Yoon Seok-yeol-style diplomacy, abandoning ’30 years of cooperation with Russia’… There was no regime like this

As it was confirmed that North Korea and Russia will strengthen ‘military cooperation’ between the two countries through an imminent summit, Korea-Russia relations, which have built friendly relations for over 30 years since the establishment of diplomatic relations in 1990, are facing great difficulties. It has become clear that the diplomatic and security situation surrounding the Korean Peninsula will also deteriorate significantly due to the ‘departure’ of sanctions against North Korea by Russia, a permanent member of the UN Security Council.

It is interpreted as a huge disaster caused by the interaction between Russia’s wrong judgment, which was in a military predicament in a prolonged war, and President Yoon Seok-yeol’s hasty interview last April and the unilateralist ‘value diplomacy’ that followed.

Korea and Russia have maintained friendly relations for the past 30 years since the establishment of diplomatic relations in September 1990. Post-Cold War was a great achievement of the ‘Northern Policy’ pursued by the Roh Tae-woo administration, which was well aware of the trends of the times. Subsequent governments, regardless of whether they were progressive or conservative, developed the ‘Iron Silk Road Initiative’ (Kim Dae-jung administration), ‘Plan for Peace and Prosperity on the Korean Peninsula and an Era in Northeast Asia’ (Roh Moo-hyun administration), ‘Eurasia Initiative’ (Park Geun-hye administration), and the ‘New Northern Policy’. (Moon Jae-in administration) tried to strengthen cooperative relations with Russia.

In 2008, during the Lee Myung-bak administration, the relationship between the two countries was upgraded to a ‘strategic cooperative partnership.’ However, the economic cooperation plans between the two countries failed to achieve ‘resolving the North Korean nuclear issue’, which is a prerequisite for project success, and did not produce notable results. 

The ordeal in Korea-Russia relations came after the war in Ukraine began in late February 2022.

Korea, which joined the sanctions against Russia led by the United States and the European Union ( EU ), was listed on the list of ‘unfriendly countries’ announced by Russia on March 7 last year. Experts continued to point out that as a member of a Western developed country, a careful response is needed to manage Korea-Russia relations while meeting the expectations of the international community to some extent.

The situation deteriorated rapidly in mid-April, ahead of President Yoon Seok-yeol’s ‘state visit’ to the United States.

Regarding the war in Ukraine, President Yoon said in an interview with Reuters on April 19, “When serious violations of the laws of war, such as large-scale attacks on civilians, occur, it may be difficult to insist on only humanitarian or financial support.” It was a statement that strongly implied that Korea could provide lethal weapons to Ukraine.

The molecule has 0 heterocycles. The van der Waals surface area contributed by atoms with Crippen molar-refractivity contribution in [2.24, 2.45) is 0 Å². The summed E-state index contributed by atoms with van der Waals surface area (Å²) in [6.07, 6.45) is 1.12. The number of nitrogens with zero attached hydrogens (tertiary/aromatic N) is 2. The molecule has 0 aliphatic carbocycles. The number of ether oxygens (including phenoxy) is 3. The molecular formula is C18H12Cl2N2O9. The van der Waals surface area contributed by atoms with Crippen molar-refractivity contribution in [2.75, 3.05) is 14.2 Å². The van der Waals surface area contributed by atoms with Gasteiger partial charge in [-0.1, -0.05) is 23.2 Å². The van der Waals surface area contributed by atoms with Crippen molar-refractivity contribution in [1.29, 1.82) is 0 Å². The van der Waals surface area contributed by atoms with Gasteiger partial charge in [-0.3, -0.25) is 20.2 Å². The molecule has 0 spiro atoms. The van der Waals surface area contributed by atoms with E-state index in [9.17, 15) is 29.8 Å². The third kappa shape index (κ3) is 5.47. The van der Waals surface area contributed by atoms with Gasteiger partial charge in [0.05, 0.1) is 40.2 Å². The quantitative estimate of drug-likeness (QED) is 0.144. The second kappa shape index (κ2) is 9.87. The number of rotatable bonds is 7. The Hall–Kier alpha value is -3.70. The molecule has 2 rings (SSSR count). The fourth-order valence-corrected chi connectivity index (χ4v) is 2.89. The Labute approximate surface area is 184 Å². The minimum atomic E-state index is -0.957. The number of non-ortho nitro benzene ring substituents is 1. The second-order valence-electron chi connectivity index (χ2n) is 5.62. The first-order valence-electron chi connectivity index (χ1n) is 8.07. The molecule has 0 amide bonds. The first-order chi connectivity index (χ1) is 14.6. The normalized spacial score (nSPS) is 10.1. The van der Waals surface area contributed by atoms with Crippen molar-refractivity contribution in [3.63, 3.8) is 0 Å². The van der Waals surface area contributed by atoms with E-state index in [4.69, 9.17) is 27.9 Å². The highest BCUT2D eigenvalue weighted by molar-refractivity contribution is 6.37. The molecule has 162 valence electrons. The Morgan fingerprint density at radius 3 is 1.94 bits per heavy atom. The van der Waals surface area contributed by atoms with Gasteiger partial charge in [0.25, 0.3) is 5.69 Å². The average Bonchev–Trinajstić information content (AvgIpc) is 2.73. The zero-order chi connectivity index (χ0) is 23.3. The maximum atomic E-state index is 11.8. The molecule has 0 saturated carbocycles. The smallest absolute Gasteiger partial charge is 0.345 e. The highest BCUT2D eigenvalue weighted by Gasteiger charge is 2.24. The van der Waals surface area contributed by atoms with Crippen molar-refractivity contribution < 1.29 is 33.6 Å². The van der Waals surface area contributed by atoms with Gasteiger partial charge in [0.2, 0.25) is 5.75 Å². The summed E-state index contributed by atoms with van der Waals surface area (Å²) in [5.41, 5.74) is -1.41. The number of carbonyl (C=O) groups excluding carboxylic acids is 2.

Then came a strong warning from Russia. The바카라사이트 day after the interview was published, Russian Foreign Ministry spokeswoman Maria Zakharova said, “We will consider any arms delivery to Ukraine as an open hostile act against Russia,” and added, “If South Korea acts like this, it could affect our approach to the Korean Peninsula.” He said.

The Russian Embassy in Korea also issued a statement on the same day, saying, “Such measures (supply of arms to Korea) will destroy the Russia-South Korea relationship that has been developed constructively over the past 30 years for the benefit of the people of both countries.”

Russia has had a decisive influence on the modern history of the Korean Peninsula since August 1945. He led the founding of North Korea (1948) and the Korean War (1950-1953), and since July 1961, he has guaranteed the security of North Korea by signing the Treaty of Friendship, Cooperation and Mutual Assistance. However, after the end of the Cold War, the country placed great emphasis on cooperation with South Korea and maintained a relatively cool relationship with North Korea.

Since then, it is not clear whether Korea really provided weapons to Ukraine, but American media has reported that if Korea provides 155mm artillery shells to the United States, the United States is pursuing a plan to provide its surplus to Ukraine. President Yoon also visited Ukraine in July and announced the ‘Peace Solidarity Initiative’, promising support in the areas of security, humanity, and reconstruction, and on the 10th, he announced a large-scale support plan worth $2.3 billion (about 3 trillion won).

In the end, Russia decided to strengthen relations with North Korea again for the first time in 30 years in order to replenish its lack of weapons. President Yoon’s unilateral ‘value diplomacy’ and Russia’s irresponsible attitude brought about a major catastrophe that worsened the regional situation.

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